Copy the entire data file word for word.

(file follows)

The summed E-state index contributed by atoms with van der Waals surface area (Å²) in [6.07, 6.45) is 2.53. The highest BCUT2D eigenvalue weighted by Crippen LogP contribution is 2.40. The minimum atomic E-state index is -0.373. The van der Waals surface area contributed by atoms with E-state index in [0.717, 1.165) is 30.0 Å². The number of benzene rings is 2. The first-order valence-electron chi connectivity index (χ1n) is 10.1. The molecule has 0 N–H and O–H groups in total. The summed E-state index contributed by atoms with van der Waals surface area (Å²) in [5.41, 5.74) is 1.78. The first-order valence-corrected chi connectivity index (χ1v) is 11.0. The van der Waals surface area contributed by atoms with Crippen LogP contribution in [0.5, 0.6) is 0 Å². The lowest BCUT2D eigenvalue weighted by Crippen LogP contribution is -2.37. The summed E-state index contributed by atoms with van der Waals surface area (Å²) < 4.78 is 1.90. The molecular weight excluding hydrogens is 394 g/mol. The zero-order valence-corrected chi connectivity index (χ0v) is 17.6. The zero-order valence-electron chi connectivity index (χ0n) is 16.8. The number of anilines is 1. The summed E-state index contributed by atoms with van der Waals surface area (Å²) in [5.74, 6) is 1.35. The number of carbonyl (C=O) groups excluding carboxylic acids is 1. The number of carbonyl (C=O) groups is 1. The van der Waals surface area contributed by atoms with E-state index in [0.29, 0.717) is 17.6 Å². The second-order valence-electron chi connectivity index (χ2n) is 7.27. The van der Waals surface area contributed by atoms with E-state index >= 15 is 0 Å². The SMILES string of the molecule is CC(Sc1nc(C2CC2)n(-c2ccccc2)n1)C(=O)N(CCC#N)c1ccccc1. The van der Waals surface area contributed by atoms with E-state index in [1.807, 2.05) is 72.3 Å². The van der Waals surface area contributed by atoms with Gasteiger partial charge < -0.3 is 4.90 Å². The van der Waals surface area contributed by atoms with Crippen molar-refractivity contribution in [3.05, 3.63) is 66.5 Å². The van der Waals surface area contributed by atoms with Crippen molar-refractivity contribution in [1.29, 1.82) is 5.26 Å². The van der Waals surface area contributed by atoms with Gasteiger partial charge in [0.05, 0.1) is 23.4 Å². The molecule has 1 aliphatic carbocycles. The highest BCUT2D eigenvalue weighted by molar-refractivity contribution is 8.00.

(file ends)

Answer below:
The summed E-state index contributed by atoms with van der Waals surface area (Å²) in [6.07, 6.45) is 2.53. The highest BCUT2D eigenvalue weighted by Crippen LogP contribution is 2.40. The minimum atomic E-state index is -0.373. The van der Waals surface area contributed by atoms with E-state index in [0.717, 1.165) is 30.0 Å². The number of benzene rings is 2. The first-order valence-electron chi connectivity index (χ1n) is 10.1. The molecule has 0 N–H and O–H groups in total. The summed E-state index contributed by atoms with van der Waals surface area (Å²) in [5.41, 5.74) is 1.78. The first-order valence-corrected chi connectivity index (χ1v) is 11.0. The van der Waals surface area contributed by atoms with Crippen LogP contribution in [0.5, 0.6) is 0 Å². The lowest BCUT2D eigenvalue weighted by Crippen LogP contribution is -2.37. The summed E-state index contributed by atoms with van der Waals surface area (Å²) < 4.78 is 1.90. The molecular weight excluding hydrogens is 394 g/mol. The zero-order valence-corrected chi connectivity index (χ0v) is 17.6. The zero-order valence-electron chi connectivity index (χ0n) is 16.8. The number of anilines is 1. The summed E-state index contributed by atoms with van der Waals surface area (Å²) in [5.74, 6) is 1.35. The number of carbonyl (C=O) groups excluding carboxylic acids is 1. The number of carbonyl (C=O) groups is 1. The van der Waals surface area contributed by atoms with E-state index in [0.29, 0.717) is 17.6 Å². The second-order valence-electron chi connectivity index (χ2n) is 7.27. The van der Waals surface area contributed by atoms with E-state index >= 15 is 0 Å². The SMILES string of the molecule is CC(Sc1nc(C2CC2)n(-c2ccccc2)n1)C(=O)N(CCC#N)c1ccccc1. The van der Waals surface area contributed by atoms with E-state index in [1.807, 2.05) is 72.3 Å². The van der Waals surface area contributed by atoms with Gasteiger partial charge < -0.3 is 4.90 Å². The van der Waals surface area contributed by atoms with Crippen molar-refractivity contribution in [3.05, 3.63) is 66.5 Å². The van der Waals surface area contributed by atoms with Crippen molar-refractivity contribution in [1.29, 1.82) is 5.26 Å². The van der Waals surface area contributed by atoms with Gasteiger partial charge in [0.05, 0.1) is 23.4 Å². The molecule has 1 aliphatic carbocycles. The highest BCUT2D eigenvalue weighted by molar-refractivity contribution is 8.00.